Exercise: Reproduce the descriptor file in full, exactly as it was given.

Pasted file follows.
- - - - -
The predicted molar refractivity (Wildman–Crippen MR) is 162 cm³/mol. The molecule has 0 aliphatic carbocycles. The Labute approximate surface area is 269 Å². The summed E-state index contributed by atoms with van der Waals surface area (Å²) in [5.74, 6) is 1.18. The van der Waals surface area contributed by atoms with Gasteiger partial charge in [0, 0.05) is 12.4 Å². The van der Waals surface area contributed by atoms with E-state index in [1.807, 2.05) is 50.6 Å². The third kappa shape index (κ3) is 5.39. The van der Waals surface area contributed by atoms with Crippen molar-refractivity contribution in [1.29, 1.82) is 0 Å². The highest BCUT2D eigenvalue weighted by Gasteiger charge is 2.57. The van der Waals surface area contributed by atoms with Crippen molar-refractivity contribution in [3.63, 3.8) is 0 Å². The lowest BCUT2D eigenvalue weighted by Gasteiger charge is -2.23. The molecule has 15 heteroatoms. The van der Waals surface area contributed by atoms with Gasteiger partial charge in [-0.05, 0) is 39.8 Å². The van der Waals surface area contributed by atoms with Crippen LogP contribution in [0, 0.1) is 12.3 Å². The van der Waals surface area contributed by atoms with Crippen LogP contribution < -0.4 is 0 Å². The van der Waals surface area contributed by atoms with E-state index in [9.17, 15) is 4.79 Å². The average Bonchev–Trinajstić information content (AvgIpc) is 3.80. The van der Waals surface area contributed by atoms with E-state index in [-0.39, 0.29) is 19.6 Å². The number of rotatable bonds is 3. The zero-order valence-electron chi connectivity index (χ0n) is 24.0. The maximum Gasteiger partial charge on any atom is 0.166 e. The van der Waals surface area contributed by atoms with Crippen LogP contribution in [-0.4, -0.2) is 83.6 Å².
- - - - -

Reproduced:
The predicted molar refractivity (Wildman–Crippen MR) is 162 cm³/mol. The molecule has 0 aliphatic carbocycles. The Labute approximate surface area is 269 Å². The summed E-state index contributed by atoms with van der Waals surface area (Å²) in [5.74, 6) is 1.18. The van der Waals surface area contributed by atoms with Gasteiger partial charge in [0, 0.05) is 12.4 Å². The van der Waals surface area contributed by atoms with E-state index in [1.807, 2.05) is 50.6 Å². The third kappa shape index (κ3) is 5.39. The van der Waals surface area contributed by atoms with Crippen molar-refractivity contribution in [1.29, 1.82) is 0 Å². The highest BCUT2D eigenvalue weighted by Gasteiger charge is 2.57. The van der Waals surface area contributed by atoms with Crippen molar-refractivity contribution in [3.63, 3.8) is 0 Å². The lowest BCUT2D eigenvalue weighted by Gasteiger charge is -2.23. The molecule has 15 heteroatoms. The van der Waals surface area contributed by atoms with Gasteiger partial charge in [-0.05, 0) is 39.8 Å². The van der Waals surface area contributed by atoms with Crippen LogP contribution in [0, 0.1) is 12.3 Å². The van der Waals surface area contributed by atoms with Crippen LogP contribution < -0.4 is 0 Å². The van der Waals surface area contributed by atoms with E-state index in [9.17, 15) is 4.79 Å². The average Bonchev–Trinajstić information content (AvgIpc) is 3.80. The van der Waals surface area contributed by atoms with E-state index in [-0.39, 0.29) is 19.6 Å². The number of rotatable bonds is 3. The zero-order valence-electron chi connectivity index (χ0n) is 24.0. The maximum Gasteiger partial charge on any atom is 0.166 e. The van der Waals surface area contributed by atoms with Crippen LogP contribution in [-0.4, -0.2) is 83.6 Å².